There are some well-meaning parental investment tips which are misplaced in this day and age. Tread with caution if you come across these
By: Sayantani Kar
Our parents’ advice has helped us through thick and thin. Often well-meaning and drawn from experience, some of the advice, however, may have become dated. Millennials, for example, find current investing advice at odds with what they hear their parents say.
We list out some of the beliefs of the older generation which worked then but are rendered irrelevant in today’s financial environment.
“Save, save and save”
Fixed deposits were the stars among savings and interest schemes for parents (especially the salaried) in the eighties and nineties. The economy was yet to open up and the more staid the route, the higher chances of retaining the money.
Cut to today and it is actually considered rash to leave all of one’s earnings in an FD or a savings bank, as elaborated here.
Of course, our parents are onto something indispensable in this debate — instead of spending on and hoarding stuff early on in our working lives, we should put our money to work. Only, not by saving traditionally, but by investing to brace for inflation.
For those amongst us who are starting our careers, it is best to save upto three months’ salary and invest the rest. As we progress, we can ramp up the emergency liquid savings to six months’ worth of salary.
“Own, don’t rent”
This piece of wisdom stemmed from a time when rents were comparable to the EMIs payable on home loans. They are not anymore. Rents are a small fraction of the EMIs, especially in large cities with sizeable working populations.
So, by renting, we won’t necessarily be paying someone else when we could have been better off owning an asset and paying EMI. By renting, today, we would be saving more to compound our wealth through other means. A large portion of our EMIs go into servicing the interest to banks before our principal starts getting reimbursed, anyway.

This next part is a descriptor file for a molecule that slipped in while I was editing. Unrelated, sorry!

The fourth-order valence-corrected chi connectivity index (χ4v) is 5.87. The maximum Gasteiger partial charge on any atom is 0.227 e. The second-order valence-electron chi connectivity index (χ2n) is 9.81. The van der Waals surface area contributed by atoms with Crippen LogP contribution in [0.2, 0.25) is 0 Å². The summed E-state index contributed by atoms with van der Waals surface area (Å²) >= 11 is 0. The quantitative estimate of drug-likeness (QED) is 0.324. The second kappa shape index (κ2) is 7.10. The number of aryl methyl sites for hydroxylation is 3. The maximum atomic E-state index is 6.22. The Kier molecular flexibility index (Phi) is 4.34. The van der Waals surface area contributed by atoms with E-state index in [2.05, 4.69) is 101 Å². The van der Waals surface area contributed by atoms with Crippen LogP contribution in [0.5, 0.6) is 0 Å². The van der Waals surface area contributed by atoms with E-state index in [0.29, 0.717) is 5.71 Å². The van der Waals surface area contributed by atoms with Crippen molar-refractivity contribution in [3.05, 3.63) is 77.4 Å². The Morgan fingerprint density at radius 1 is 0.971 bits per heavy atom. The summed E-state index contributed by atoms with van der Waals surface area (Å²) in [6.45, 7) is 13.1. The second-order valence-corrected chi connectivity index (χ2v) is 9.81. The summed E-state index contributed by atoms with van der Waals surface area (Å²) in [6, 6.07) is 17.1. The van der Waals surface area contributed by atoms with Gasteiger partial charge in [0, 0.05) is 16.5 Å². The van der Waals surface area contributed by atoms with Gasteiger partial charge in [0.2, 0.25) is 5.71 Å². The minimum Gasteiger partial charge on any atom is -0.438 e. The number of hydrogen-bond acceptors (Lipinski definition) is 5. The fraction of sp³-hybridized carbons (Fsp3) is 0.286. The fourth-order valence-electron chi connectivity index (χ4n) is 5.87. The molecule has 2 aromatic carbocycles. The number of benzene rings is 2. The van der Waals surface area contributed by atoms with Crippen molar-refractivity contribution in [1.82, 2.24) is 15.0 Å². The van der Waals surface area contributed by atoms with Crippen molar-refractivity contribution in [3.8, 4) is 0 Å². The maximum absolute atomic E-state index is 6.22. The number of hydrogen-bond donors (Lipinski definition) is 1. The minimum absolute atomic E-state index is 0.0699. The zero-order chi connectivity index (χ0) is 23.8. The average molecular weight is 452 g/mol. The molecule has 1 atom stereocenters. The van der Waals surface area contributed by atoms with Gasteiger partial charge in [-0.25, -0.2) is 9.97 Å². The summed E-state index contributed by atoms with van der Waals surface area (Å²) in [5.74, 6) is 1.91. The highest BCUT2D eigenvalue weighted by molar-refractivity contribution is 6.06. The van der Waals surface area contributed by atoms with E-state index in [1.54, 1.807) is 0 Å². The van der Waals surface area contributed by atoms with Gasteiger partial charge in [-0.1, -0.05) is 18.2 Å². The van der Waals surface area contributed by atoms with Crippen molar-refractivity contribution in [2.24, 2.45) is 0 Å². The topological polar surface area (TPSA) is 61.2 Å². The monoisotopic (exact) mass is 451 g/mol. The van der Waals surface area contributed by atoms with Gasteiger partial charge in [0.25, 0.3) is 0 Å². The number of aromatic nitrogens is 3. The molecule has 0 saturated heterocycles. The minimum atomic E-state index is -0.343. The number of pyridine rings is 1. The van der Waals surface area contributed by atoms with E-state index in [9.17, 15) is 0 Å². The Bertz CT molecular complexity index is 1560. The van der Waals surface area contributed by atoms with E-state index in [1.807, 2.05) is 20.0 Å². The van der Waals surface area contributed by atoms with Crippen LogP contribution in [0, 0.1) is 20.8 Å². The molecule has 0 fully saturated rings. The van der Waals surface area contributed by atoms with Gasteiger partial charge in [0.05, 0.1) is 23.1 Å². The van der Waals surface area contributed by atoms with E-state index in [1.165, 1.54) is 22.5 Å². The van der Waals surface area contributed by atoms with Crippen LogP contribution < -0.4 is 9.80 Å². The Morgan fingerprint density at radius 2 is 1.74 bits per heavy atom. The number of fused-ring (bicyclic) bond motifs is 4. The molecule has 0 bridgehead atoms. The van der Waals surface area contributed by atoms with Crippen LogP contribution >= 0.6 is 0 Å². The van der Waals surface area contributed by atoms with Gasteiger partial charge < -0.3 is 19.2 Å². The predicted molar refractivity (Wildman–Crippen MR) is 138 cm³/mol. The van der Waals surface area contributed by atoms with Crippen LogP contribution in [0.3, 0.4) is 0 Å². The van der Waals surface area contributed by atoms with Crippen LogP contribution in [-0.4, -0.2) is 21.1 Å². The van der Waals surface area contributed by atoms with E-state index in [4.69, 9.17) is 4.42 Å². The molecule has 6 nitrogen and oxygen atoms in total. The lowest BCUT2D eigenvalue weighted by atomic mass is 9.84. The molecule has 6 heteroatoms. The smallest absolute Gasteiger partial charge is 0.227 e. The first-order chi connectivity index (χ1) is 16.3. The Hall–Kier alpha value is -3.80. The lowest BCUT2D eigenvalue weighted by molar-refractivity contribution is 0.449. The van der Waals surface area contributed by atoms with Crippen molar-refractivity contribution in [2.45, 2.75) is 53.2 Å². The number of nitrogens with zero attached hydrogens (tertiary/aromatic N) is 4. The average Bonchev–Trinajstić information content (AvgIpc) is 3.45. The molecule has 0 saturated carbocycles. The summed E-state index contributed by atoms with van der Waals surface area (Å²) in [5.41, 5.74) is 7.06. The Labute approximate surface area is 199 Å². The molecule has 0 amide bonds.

Owning property, even if it is to stay in (for investment, it is even riskier), will mean we lose flexibility. We would get tied down to one city, and moving with the best opportunities becomes cumbersome. In contrast, from renting appliances to renting a house carry far less maintenance hassle and offer more freedom.
Selling property in what is essentially a sedate market might not help us recover the expected appreciation.
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Owning property can come in at a more mature stage in life, and in India, when the property market is about to perk up (right now it is in a bubble ready to burst).
“Avoid the markets”
One overriding errant trend in parental advice is the discouragement to invest in equities and other market instruments. For many of them, these were never the primary investments. Gold and real estate remained the holy grail.
The markets are evolving in India with modern products such as exchange traded funds or ETFs (globally preferred by retail investors) making inroads. More and more regulations are bringing in greater accountability. Hence, the risk appetite today is likely to increase from what our parents were comfortable with.
With ETFs, for example, our money would track the indices in the stock market in a passive management (no human intervention in guiding our funds and hence, no biases). Inflation-adjusted bank savings returns are not a spot on average annualised return of indices.
Sensex, the index for the Bombay Stock Exchange, has given an average annualised return of around 14.2 percent in the last three years and around 10.3 percent in the last five years, while the National Stock Exchange’s Nifty has given 13.5 percent and 10.5 percent, respectively.
|Average annualised return %|
|3 years||5 years|
Source: Tavaga Research
“Buy insurance as the first investment”
Insurance is not an investment product and it has been amply demonstrated why we should stay away from insurance policies claiming so. Moreover, financial advisers point out how it might not be the first financial product one needs to buy. But many of our parents consider insurance as a must-have.
We can get a term insurance policy out when we have dependents of our own. And rather than a pension policy with a low yield, it might make better sense to get a health insurance even before a term policy.
Of course, the caution and wisdom parents impart are to be discredited only at our risk. They have been born of the years our parents have put in to build their lives and ours. With a little tweaking, we can sharpen them to suit our investing strategies, as well.